The Star reported that a computer repairman had found the photos and
alerted staff at the parish, who had given the computer to the diocese’s
information technology officer. When Ratigan discovered that the diocese had
the computer, he attempted suicide.
After psychiatric treatment, Ratigan was removed from the parish and
assigned as a chaplain at a convent in Independence. The parish was not told
about the computer photographs, then or for months afterwards. Finn’s
statement said he restricted the priest “from participating in or attending
other events if there were children present.”
During December, church officials had showed the photos on the computer to
legal counsel and called a Kansas City police officer who served on the
diocesan review board. The diocesan vicar general, Msgr. Robert Murphy,
described one of the photos to the officer over the phone, but did not show
him any of the photos. Both the lawyer and the police officer agreed that
“while very troubling, the photographs did not constitute pornography.”
Finn said that in early March the diocese had returned Ratigan’s computer to
his family, although diocesan officials kept a copy of its contents. Then,
in late March, the bishop “received some reports that Shawn was violating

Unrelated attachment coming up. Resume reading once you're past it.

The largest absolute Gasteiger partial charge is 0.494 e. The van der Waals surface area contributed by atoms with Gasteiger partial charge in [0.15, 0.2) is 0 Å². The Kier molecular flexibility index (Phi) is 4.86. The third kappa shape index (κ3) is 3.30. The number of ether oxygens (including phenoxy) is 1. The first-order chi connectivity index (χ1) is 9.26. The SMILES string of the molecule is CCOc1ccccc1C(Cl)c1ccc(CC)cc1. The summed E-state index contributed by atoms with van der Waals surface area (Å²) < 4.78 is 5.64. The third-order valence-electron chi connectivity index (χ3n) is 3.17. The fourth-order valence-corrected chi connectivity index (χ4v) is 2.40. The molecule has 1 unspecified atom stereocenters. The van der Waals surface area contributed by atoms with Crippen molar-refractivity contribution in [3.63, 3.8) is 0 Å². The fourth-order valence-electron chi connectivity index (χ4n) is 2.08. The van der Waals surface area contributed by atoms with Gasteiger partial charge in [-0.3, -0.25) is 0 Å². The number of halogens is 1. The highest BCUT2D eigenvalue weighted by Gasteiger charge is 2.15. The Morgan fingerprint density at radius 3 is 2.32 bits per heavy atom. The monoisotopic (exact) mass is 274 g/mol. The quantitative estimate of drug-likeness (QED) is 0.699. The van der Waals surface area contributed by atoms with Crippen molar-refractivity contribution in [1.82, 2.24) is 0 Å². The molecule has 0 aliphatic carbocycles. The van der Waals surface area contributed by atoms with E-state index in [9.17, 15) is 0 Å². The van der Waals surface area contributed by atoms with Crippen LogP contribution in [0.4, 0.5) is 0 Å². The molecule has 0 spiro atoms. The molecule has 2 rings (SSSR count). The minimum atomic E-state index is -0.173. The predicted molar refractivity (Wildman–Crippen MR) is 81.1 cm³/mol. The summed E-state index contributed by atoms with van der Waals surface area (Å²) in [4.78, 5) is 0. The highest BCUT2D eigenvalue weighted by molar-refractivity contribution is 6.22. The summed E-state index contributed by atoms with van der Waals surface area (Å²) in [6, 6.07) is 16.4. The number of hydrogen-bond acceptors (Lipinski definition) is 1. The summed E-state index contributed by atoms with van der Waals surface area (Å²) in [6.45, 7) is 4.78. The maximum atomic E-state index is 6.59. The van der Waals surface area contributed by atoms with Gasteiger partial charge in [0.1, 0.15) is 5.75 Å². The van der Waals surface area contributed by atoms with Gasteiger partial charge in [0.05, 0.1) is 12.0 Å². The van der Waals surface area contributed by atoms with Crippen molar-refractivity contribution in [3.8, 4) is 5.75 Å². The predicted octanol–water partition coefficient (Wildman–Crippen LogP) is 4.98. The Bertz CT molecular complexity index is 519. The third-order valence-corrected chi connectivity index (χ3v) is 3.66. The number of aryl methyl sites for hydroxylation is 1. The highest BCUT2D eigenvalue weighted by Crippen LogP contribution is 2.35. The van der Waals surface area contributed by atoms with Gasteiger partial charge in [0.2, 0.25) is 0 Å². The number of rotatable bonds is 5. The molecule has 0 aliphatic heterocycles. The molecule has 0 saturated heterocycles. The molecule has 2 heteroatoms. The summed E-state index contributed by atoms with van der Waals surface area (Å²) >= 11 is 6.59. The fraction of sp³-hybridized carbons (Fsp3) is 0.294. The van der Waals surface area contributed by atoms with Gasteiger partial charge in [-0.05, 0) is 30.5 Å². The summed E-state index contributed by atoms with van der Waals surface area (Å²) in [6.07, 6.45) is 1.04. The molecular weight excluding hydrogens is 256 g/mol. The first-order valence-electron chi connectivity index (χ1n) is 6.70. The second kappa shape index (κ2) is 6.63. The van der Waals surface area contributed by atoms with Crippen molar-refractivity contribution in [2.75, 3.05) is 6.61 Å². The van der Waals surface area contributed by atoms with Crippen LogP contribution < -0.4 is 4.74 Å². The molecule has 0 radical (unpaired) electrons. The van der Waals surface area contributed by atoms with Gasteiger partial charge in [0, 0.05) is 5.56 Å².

some of the conditions of his stay. I was told he had attended a St.
Patrick’s Day parade and met with friends and families. He also attended a
child’s birthday party at the invitation of the child’s parents. I
confronted him about these things and told him again that he was not
permitted to have any contact with minors.”
When Ratigan continued to disregard Finn’s instructions, Murphy called the
Kansas City police officer again in early May, and the officer immediately
alerted the sex crimes unit. Within a week, Ratigan had been arrested.
“I deeply regret that we didn’t ask the police earlier to conduct a full
investigation,” Finn said. Neither Finn nor Murphy had referred the case to
the diocesan review board either.
Standing alone at a meeting with 300 parents at St. Patrick’s on May 20,
Finn expressed “deep regret” that the diocese had not called the police in
December. “One after another—mother after mother, father after father—lined
up to speak directly with Finn,” Joshua McElwee reported in the National
Catholic Reporter, the liberal Catholic weekly based in Kansas City that
has covered the sexual abuse crisis more thoroughly than any other news
organization, on May 27. ”Many were in tears. Others were speaking at the
top of their voices, almost without words to express their anger.”
“I should have acted differently in this regard and I am sorry,” Finn said.
“Don’t trust me. Trust our Lord Jesus Christ, trust his church.”
“From the earliest days of the Catholic church abuse scandal, the most
disturbing theme has been the church’s efforts to underplay its problem,”
the Star complained in a May 21 editorial. “Recent events have
created a scenario that further undermines the church’s credibility and
The Star’s concern looked understated by the end of the week. On May
27, the National Catholic Reporter reported that Finn and Murphy had
known as early as May 2010 that many working at St. Patrick’s were worried
about Ratigan’s relations with parish children.
The same day, the Star also reported that Julie Hess, principal of
St. Patrick’s School, had hand-delivered a letter on May 19, 2010 to Murphy
that stated she was trying “to fulfill my responsibilities as school